Fundraiser to help ailing local boy set for Saturday
By Janine Kearney
Tribune Staff
September 7, 2006

THE KID — William Albiniano, 8, needs expensive kidney treatments and medication his family cannot afford without insurance.

— Copyright © 2006 Debra Reid/Daily Sparks Tribune

Clean up your garage and help a struggling local family at the same time.

On this Saturday, Sept. 9, there is a yard-sale fundraiser for 8-year-old terminally ill William Albiniano, whose family lives in the North Valleys.

William, a third grader at Sierra Nevada Academy in Stead, has a terminal condition called MPGN — a condition in which his white blood cells are attacking his internal organs. It is a painful condition, and he needs expensive monthly treatments and daily medications to slow the effects and dull the pain.

The Albiniano family had been receiving medical insurance aid from the Nevada Check-Up Program, but was cut off in April. The family is appealing the decision.

For the past several months, the family has been paying for William's medications, but falling behind on their house payments and utility bills.

William is supposed to go back to UC Davis Medical Center for regular follow-up and treatments in early October. In their current situation, the family will not be able to pay for that doctor's appointment.

"We're still falling behind with bills and we're appealing the denial of Nevada Check-Up for the second time," said Lisa Albiniano, William's mother. "But I'm not giving up."

When the family was dropped from the Nevada Checkup program, [1] they fell behind on house payments, medical and utility bills, she said. Concerned community members and local business owners stepped in, offering to sponsor spare change collection jars, fundraising events and charity bank accounts. Lisa said her family is very grateful for the community's financial support, which has gone towards making small payments against her current backlog of bills.

"I'm fighting for my son's life," Albiniano said. "I'm getting really distressed. Now, I'm afraid that the more I talk about it, they (Nevada Check-Up) will use that against me. I'm in a catch-22."

She said she worries that the very fundraisers that assisted the family pay some of their overdue bills will be counted with her regular working income — and disqualify the family from the medical aid program they need.

Community members have been generous, she said, but now donations have started to drop off, leaving the family with unpaid bills and less chance of receiving the medical aid from Nevada Check-Up. The program was designed to help low-income families so they would not be forced to choose between paying for prescriptions and basic needs.

Albiniano said she is frustrated because her family faces this exact dire situation, yet has faced tremendous difficulty and paperwork in trying to apply for the program.

"We just want to save our son," Albiniano said.

"Your job as a parent is to protect your children. That‚s what I'm trying to do. And I can't even do that."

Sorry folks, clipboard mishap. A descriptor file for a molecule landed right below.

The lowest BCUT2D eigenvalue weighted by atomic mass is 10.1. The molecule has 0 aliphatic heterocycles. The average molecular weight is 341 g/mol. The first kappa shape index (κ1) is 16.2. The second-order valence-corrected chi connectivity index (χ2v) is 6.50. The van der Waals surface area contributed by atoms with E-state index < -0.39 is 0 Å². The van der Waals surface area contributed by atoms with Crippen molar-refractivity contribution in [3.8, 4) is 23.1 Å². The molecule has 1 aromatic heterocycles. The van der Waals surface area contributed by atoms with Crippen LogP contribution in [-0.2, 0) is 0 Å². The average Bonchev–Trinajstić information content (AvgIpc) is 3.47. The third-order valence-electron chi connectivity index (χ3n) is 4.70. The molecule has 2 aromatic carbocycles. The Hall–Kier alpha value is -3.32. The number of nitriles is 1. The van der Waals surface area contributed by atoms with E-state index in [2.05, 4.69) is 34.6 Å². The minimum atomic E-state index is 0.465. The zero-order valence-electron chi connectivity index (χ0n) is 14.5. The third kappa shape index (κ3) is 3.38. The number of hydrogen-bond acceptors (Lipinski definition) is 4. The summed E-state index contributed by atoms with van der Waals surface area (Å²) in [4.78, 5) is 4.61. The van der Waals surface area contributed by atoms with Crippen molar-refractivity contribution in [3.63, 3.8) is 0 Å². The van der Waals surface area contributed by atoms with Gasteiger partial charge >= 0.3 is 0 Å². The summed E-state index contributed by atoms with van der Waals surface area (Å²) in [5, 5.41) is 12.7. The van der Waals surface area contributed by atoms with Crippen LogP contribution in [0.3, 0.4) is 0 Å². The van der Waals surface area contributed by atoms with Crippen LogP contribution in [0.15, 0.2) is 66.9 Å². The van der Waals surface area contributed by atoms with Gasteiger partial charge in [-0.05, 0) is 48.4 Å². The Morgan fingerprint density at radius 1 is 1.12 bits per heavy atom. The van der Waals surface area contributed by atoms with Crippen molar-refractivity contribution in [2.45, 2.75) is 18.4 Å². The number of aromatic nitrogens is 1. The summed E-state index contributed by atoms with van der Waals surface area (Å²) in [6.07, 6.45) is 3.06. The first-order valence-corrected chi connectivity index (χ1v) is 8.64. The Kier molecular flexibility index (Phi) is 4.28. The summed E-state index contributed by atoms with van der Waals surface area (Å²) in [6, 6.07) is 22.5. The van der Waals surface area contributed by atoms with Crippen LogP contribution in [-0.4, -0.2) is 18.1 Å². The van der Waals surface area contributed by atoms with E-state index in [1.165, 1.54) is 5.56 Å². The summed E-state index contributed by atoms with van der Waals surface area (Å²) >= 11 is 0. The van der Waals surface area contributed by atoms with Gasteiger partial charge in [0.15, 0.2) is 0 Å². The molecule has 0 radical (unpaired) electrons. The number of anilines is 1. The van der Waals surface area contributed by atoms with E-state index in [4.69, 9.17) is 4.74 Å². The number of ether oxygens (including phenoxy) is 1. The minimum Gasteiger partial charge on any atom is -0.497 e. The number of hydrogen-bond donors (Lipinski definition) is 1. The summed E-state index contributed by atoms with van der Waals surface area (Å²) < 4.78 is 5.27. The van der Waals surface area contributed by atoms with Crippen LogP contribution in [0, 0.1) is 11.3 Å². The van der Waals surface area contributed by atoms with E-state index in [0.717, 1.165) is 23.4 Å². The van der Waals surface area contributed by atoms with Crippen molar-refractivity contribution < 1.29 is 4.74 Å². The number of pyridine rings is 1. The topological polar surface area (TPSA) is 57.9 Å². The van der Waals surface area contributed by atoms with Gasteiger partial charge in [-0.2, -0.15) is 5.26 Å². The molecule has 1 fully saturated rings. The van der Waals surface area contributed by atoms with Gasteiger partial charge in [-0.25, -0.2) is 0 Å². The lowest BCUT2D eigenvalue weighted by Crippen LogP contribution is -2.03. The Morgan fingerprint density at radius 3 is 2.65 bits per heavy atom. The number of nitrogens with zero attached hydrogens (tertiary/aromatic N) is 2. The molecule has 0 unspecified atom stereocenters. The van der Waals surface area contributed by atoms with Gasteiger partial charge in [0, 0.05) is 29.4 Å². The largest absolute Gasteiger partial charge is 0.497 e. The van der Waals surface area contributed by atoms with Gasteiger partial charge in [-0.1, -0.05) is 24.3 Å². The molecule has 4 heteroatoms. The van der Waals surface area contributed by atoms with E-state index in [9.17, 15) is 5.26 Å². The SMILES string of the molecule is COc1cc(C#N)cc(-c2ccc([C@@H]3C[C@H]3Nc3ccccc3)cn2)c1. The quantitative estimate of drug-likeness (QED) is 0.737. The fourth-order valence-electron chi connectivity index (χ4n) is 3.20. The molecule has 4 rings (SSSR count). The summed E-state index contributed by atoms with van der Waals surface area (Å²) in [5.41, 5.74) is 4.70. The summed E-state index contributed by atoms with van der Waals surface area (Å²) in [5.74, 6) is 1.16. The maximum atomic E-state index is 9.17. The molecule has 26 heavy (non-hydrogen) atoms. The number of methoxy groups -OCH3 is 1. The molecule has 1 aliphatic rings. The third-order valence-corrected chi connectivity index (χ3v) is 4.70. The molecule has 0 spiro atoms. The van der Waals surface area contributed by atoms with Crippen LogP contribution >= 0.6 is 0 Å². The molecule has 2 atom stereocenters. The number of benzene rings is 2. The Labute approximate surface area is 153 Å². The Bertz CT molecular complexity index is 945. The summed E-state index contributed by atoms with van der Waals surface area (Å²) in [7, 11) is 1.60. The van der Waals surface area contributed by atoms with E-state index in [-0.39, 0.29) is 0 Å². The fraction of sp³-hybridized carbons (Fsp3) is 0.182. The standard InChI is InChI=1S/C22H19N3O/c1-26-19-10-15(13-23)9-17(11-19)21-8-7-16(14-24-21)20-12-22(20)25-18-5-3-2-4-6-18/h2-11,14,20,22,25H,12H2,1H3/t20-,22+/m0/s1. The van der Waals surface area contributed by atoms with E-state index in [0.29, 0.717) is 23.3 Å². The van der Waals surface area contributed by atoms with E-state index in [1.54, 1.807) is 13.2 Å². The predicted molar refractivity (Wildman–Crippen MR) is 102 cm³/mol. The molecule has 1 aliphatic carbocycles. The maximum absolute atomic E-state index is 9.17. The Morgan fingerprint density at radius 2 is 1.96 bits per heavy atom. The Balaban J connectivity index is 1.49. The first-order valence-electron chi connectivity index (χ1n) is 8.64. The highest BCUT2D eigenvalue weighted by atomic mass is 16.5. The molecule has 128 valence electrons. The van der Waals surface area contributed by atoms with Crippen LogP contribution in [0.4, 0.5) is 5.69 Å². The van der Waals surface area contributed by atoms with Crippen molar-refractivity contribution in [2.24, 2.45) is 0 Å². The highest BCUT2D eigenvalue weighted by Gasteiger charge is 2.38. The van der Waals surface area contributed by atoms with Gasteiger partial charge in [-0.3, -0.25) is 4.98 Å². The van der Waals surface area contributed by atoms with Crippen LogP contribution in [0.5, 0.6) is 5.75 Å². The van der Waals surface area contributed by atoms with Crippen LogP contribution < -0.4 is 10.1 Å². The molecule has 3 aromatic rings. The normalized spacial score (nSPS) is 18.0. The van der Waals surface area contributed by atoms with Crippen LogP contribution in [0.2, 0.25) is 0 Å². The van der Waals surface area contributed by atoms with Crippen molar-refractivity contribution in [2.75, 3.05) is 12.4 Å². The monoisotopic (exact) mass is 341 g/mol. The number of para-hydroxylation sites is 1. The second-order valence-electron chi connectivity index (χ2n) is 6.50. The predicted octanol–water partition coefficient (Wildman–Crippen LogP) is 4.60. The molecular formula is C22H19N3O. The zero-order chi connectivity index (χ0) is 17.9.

Even though medical journals point to the fact that MPGB patients like William might not have many years to live, supportive community members like Dee Castello are fighting to raise money so that he can be more comfortable, play like the other kids and spend whatever precious time he has left with his family.

"Dee is a wonderful person and I want to thank her, along with all of the local businesses that are trying to help," Albiniano said.

A yard sale fundraiser has been scheduled on Sept. 9 at Dee's Used Furniture in Sun Valley. Anyone wishing to contribute items may call (775) 771-4951 or (775) 303-0606.

1. Nevada Checkup's recent publicity touting its success and availability: "Nevada parents whose children are uninsured shouldn't have to agonize over choosing between taking their child to the doctor or putting food on the table."

Full story: UNINSURED KIDS: Public health care coverage available
Low-income families eligible for Medicaid, state plan

Las Vegas Review-Journal 8-10-2006

UPDATE: You may view Joe Hart's August 16 story on William by going to and clicking on Special Features at the left hand side of the page. Once there, look for the headline entitled "HART OF THE MATTER: Reno Family of Child with Life Threatening Disease Isn't Getting Financial Help...Their son is battling a life threatening illness. They can barely afford his monthly medication and they've now fallen behind on their house payments. To top it all off, they've been rejected by a state program designed to help people in their situation. News 4's Joe Hart focuses on a family that refuses to give up...."

The director of Nevada Checkup refused to be interviewed for Mr. Hart's story. I spoke with him after Lisa Albiniano gave him written permission to do so, as she did for Mr. Hart. Charles Duarte said his office is awaiting (what else?) more paperwork.

Keep in mind that older web browsers will probably not work to get you to the video from the home page. You must also have Microsoft Windows Media Player in your system. It's available for both Windows and MAC and probably other systems at the BillGatesLand website, — leastways I hope so.

UPDATE 9-10-2006: Mr. Hart will do a followup on Wednesday, Sept. 13, probably on the station's 6:00 p.m. newscast. From what he has gleaned from Nevada Checkup so far, it appears that Mrs. Albiniano's worst fears noted above are being realized.


William Albiniano: Latest Updates, News Archive + How and where to donate

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